I’ve started decorating the house for Halloween.
I’ve just been spending days outdoors in the fine autumn sunshine. I come inside to sleep but the cobwebs are hard to see at night and really I don’t look too carefully…
So, I’ve been out among the plants, eyeing them, thinking of what to do next. Fortunately I don’t have to start from emptiness, in which case I fear that nothing would come of nothing, just like Lear said. A new place with empty gardens would be difficult, and maybe unromantic–and one could hardly hope for a ghost on the stairs or even any cobwebs probably…
But some people can do Garden Planning. They can be holding maybe a cup of coffee in one hand and sketch out a successful new garden plan with the other while indoors sitting at a desk. This is an awesome skill, and I don’t have it.
I do of course use my own patented design system which I will share here with you if you promise not to tell. It is organic, or possibly Darwinian. And impulsive. Or a bit wacko.
I walk around outside and look. I am inspired or sometimes surprised and I find stuff.
Lately I saw that the peripheries of the garden beds on the east side have not been edged for two summers. (I’m not sure whose fault this is. Tillie’s maybe.) But it’s fall, and the ground is dry because I let the “lawn” perish this year in favor of thorough watering of beds from our limited well.
So it’s a dumb time to edge beds maybe, but I began to wonder if I could do it. I noticed that the terrier was digging, and I think I saw him watching me watching. Anyway I tried the shovel and found that the sod removed doesn’t weigh much when its not saturated with rain. And, as long as I was at it, wouldn’t it be nice to have these beds be a little wider than they’ve been in the past? [garden design happening here] “Why yes,” the dog agreed–but then he is always pro-dig.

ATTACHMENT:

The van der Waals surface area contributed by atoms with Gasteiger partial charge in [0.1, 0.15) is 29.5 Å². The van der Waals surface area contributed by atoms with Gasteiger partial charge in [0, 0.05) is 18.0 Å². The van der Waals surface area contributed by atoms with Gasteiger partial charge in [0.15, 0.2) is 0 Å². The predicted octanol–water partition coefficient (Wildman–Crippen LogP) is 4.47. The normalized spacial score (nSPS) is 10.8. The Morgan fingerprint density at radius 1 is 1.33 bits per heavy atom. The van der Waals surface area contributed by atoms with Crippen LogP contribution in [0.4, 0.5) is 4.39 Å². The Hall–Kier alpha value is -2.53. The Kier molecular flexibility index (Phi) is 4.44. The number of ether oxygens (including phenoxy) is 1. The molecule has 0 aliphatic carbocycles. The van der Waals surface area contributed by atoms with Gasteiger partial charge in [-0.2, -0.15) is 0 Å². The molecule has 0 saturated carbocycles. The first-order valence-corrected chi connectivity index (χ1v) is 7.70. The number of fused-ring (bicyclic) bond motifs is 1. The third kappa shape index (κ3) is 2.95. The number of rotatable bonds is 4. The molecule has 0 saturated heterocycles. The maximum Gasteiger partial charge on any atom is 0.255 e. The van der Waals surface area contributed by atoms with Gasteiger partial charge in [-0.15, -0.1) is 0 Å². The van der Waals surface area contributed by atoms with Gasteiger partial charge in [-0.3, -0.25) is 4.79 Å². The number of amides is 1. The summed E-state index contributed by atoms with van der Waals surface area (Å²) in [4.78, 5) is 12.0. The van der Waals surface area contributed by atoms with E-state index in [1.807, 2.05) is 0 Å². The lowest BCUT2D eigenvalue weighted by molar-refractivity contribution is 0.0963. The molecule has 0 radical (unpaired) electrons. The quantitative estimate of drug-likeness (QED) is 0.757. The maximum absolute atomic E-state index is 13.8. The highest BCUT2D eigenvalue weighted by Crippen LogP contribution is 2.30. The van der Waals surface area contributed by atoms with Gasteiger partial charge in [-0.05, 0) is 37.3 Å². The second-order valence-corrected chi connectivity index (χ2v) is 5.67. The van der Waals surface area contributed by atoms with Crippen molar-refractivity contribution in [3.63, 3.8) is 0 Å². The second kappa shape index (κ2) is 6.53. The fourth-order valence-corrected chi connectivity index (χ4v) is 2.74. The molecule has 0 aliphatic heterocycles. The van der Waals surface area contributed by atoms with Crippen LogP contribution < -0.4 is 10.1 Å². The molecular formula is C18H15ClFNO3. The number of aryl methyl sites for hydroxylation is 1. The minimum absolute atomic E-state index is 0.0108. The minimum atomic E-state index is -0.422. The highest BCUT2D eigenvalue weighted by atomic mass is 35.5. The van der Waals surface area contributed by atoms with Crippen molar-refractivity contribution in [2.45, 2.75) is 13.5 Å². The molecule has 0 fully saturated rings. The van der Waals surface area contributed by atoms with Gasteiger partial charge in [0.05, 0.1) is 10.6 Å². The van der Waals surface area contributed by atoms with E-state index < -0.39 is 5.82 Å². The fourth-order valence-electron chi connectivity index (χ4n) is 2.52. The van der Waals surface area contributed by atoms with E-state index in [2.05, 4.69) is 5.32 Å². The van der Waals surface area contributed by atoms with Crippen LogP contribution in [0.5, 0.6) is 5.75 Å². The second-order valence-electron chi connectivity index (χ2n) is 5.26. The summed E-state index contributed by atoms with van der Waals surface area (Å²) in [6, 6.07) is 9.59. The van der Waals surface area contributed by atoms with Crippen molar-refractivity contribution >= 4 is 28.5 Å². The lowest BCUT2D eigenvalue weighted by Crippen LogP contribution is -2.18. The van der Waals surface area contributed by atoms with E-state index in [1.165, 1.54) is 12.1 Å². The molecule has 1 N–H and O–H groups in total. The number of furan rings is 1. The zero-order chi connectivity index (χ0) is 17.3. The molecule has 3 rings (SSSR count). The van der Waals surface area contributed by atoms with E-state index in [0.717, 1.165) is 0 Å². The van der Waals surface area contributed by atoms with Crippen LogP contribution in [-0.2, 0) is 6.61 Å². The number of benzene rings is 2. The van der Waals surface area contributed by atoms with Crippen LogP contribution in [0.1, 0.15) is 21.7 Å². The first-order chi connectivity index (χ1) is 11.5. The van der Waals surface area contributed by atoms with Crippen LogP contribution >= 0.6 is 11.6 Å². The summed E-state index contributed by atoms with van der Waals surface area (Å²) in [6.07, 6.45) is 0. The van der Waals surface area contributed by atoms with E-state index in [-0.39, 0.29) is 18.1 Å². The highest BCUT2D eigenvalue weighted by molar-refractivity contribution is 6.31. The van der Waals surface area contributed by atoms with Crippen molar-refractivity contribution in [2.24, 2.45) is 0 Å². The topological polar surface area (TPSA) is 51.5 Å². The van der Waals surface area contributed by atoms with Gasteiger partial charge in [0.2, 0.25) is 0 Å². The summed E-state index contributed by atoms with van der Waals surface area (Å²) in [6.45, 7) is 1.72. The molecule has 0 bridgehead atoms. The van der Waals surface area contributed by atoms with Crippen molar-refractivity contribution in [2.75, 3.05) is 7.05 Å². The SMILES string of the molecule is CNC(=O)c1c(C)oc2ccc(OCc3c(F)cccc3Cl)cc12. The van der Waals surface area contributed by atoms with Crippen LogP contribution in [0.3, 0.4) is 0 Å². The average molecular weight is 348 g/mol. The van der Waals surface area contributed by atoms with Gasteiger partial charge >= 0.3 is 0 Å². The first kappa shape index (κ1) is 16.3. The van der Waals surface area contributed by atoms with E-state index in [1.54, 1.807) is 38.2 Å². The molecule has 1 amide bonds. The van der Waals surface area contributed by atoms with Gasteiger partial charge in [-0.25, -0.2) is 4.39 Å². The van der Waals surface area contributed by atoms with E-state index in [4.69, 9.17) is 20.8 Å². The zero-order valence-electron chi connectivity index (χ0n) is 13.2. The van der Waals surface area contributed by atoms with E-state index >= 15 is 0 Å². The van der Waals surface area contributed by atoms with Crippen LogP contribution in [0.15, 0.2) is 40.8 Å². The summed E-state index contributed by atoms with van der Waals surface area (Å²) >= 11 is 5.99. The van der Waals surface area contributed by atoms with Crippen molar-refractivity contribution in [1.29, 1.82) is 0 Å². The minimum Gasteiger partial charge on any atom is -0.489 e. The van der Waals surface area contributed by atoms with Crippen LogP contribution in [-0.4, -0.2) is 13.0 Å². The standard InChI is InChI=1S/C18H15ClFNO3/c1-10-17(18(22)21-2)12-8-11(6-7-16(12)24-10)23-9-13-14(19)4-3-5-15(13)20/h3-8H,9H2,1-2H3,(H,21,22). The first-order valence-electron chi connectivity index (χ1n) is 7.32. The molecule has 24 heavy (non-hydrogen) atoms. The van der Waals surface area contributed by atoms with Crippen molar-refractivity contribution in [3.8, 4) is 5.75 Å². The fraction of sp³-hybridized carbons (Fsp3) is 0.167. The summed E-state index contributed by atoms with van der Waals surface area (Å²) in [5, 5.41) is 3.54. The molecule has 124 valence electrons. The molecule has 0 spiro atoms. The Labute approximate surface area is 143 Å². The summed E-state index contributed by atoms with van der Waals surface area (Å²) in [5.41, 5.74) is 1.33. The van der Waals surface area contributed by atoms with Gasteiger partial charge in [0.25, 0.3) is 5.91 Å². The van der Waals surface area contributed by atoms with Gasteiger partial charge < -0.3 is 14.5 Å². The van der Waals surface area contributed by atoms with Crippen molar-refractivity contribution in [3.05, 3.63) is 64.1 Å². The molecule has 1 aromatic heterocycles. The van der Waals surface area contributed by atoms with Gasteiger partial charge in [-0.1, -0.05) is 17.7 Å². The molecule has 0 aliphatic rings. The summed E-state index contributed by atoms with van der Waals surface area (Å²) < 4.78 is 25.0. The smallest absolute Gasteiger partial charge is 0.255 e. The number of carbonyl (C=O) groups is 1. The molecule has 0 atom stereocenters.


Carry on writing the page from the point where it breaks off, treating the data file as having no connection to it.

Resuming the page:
Lots of clods of dry clay result.
We use our special Curve Control Tool (resembles a garden hose) to plan the shape.
Max is Quality Control.
I dig a little deeper into the resulting sod-less dry ground, then work in loads of compost.
As I prepare this new bit of space, I wonder what would look and do well there. Is there some plant, doing poorly in some other exposure and wishing to relocate? I walk around again, looking for anything that might like the new morning-sun location.
Things found: tiarella needing more light and water, dry hostas hidden behind ferns, meadowsweet crowded by trees, heuchera needing division, perennial fuchsia rescued from under house eave (drought area), native alumroot totally hidden behind red currant, maidenhair ferns suffering from maple tree root invasion…See how this happens? So I moved some stuff, and also bought a few new things at nurseries.
You probably can’t tell a bit from this image, but there are lots of changes which will be so entertaining to watch mature in spring.
But now we’re tired, and wish the inevitable endless rain would return so we could could stay inside and read and write –and rest up at least a little bit before the garlic needs planting.